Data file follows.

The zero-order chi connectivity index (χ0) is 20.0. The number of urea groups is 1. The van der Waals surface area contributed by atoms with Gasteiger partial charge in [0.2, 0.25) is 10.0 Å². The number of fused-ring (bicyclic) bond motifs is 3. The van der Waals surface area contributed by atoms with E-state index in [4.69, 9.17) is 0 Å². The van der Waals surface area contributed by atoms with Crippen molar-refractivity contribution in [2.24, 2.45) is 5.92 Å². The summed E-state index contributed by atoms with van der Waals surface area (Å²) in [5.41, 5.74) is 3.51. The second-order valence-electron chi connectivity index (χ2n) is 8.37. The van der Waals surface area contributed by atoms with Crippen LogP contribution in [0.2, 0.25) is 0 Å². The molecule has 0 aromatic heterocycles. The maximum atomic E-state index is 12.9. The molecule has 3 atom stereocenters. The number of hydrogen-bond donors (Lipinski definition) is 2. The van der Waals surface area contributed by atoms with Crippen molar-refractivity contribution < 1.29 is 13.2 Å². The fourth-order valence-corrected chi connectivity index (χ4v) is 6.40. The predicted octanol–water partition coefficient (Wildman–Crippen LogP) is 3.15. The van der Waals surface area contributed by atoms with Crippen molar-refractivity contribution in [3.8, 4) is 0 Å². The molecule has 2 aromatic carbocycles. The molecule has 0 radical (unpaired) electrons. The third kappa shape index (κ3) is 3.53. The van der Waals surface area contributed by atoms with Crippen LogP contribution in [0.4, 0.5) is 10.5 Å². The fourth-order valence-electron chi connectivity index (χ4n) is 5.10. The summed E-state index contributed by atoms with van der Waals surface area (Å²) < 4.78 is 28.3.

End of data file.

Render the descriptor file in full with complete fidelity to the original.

The zero-order chi connectivity index (χ0) is 20.0. The number of urea groups is 1. The van der Waals surface area contributed by atoms with Gasteiger partial charge in [0.2, 0.25) is 10.0 Å². The number of fused-ring (bicyclic) bond motifs is 3. The van der Waals surface area contributed by atoms with E-state index in [4.69, 9.17) is 0 Å². The van der Waals surface area contributed by atoms with Crippen molar-refractivity contribution in [2.24, 2.45) is 5.92 Å². The summed E-state index contributed by atoms with van der Waals surface area (Å²) in [5.41, 5.74) is 3.51. The second-order valence-electron chi connectivity index (χ2n) is 8.37. The van der Waals surface area contributed by atoms with Crippen LogP contribution in [0.2, 0.25) is 0 Å². The molecule has 0 aromatic heterocycles. The maximum atomic E-state index is 12.9. The molecule has 3 atom stereocenters. The number of hydrogen-bond donors (Lipinski definition) is 2. The van der Waals surface area contributed by atoms with Crippen molar-refractivity contribution < 1.29 is 13.2 Å². The fourth-order valence-corrected chi connectivity index (χ4v) is 6.40. The predicted octanol–water partition coefficient (Wildman–Crippen LogP) is 3.15. The van der Waals surface area contributed by atoms with Crippen molar-refractivity contribution in [3.8, 4) is 0 Å². The molecule has 2 aromatic carbocycles. The molecule has 0 radical (unpaired) electrons. The third kappa shape index (κ3) is 3.53. The van der Waals surface area contributed by atoms with Crippen LogP contribution in [0.4, 0.5) is 10.5 Å². The fourth-order valence-electron chi connectivity index (χ4n) is 5.10. The summed E-state index contributed by atoms with van der Waals surface area (Å²) < 4.78 is 28.3.